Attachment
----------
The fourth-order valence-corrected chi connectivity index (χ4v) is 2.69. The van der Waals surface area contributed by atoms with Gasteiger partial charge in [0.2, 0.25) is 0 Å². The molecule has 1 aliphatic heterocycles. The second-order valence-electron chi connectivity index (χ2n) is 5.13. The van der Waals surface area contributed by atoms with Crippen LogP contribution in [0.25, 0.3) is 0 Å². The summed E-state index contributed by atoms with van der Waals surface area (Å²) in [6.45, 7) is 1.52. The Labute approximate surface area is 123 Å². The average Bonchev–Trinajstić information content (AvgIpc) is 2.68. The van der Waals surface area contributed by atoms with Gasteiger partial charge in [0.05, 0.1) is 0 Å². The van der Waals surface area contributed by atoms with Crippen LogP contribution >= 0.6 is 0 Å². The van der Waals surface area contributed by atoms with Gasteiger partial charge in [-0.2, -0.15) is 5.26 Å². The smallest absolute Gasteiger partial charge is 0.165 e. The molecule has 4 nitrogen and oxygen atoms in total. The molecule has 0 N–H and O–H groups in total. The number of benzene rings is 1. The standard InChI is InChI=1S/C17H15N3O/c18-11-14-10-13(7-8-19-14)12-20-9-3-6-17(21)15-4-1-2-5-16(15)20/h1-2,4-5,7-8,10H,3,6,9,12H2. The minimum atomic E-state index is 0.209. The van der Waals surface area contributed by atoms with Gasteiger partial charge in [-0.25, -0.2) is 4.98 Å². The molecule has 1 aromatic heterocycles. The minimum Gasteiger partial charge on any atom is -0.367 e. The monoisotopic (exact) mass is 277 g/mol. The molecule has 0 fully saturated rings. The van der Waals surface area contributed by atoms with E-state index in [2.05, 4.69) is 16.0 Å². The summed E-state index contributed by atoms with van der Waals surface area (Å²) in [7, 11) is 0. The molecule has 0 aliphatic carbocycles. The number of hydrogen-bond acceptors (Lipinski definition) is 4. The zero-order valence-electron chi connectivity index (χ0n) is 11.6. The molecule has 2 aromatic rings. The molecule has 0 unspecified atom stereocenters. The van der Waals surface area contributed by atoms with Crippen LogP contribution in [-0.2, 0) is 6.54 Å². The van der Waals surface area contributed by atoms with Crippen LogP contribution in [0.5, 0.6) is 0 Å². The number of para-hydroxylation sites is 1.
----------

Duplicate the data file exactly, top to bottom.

The fourth-order valence-corrected chi connectivity index (χ4v) is 2.69. The van der Waals surface area contributed by atoms with Gasteiger partial charge in [0.2, 0.25) is 0 Å². The molecule has 1 aliphatic heterocycles. The second-order valence-electron chi connectivity index (χ2n) is 5.13. The van der Waals surface area contributed by atoms with Crippen LogP contribution in [0.25, 0.3) is 0 Å². The summed E-state index contributed by atoms with van der Waals surface area (Å²) in [6.45, 7) is 1.52. The Labute approximate surface area is 123 Å². The average Bonchev–Trinajstić information content (AvgIpc) is 2.68. The van der Waals surface area contributed by atoms with Gasteiger partial charge in [0.05, 0.1) is 0 Å². The van der Waals surface area contributed by atoms with Crippen LogP contribution >= 0.6 is 0 Å². The van der Waals surface area contributed by atoms with Gasteiger partial charge in [-0.2, -0.15) is 5.26 Å². The smallest absolute Gasteiger partial charge is 0.165 e. The molecule has 4 nitrogen and oxygen atoms in total. The molecule has 0 N–H and O–H groups in total. The number of benzene rings is 1. The standard InChI is InChI=1S/C17H15N3O/c18-11-14-10-13(7-8-19-14)12-20-9-3-6-17(21)15-4-1-2-5-16(15)20/h1-2,4-5,7-8,10H,3,6,9,12H2. The minimum atomic E-state index is 0.209. The van der Waals surface area contributed by atoms with Gasteiger partial charge in [-0.25, -0.2) is 4.98 Å². The molecule has 1 aromatic heterocycles. The minimum Gasteiger partial charge on any atom is -0.367 e. The monoisotopic (exact) mass is 277 g/mol. The molecule has 0 fully saturated rings. The van der Waals surface area contributed by atoms with E-state index in [2.05, 4.69) is 16.0 Å². The summed E-state index contributed by atoms with van der Waals surface area (Å²) in [7, 11) is 0. The molecule has 0 aliphatic carbocycles. The number of hydrogen-bond acceptors (Lipinski definition) is 4. The zero-order valence-electron chi connectivity index (χ0n) is 11.6. The molecule has 2 aromatic rings. The molecule has 0 unspecified atom stereocenters. The van der Waals surface area contributed by atoms with Crippen LogP contribution in [-0.2, 0) is 6.54 Å². The van der Waals surface area contributed by atoms with Crippen LogP contribution in [0.5, 0.6) is 0 Å². The number of para-hydroxylation sites is 1.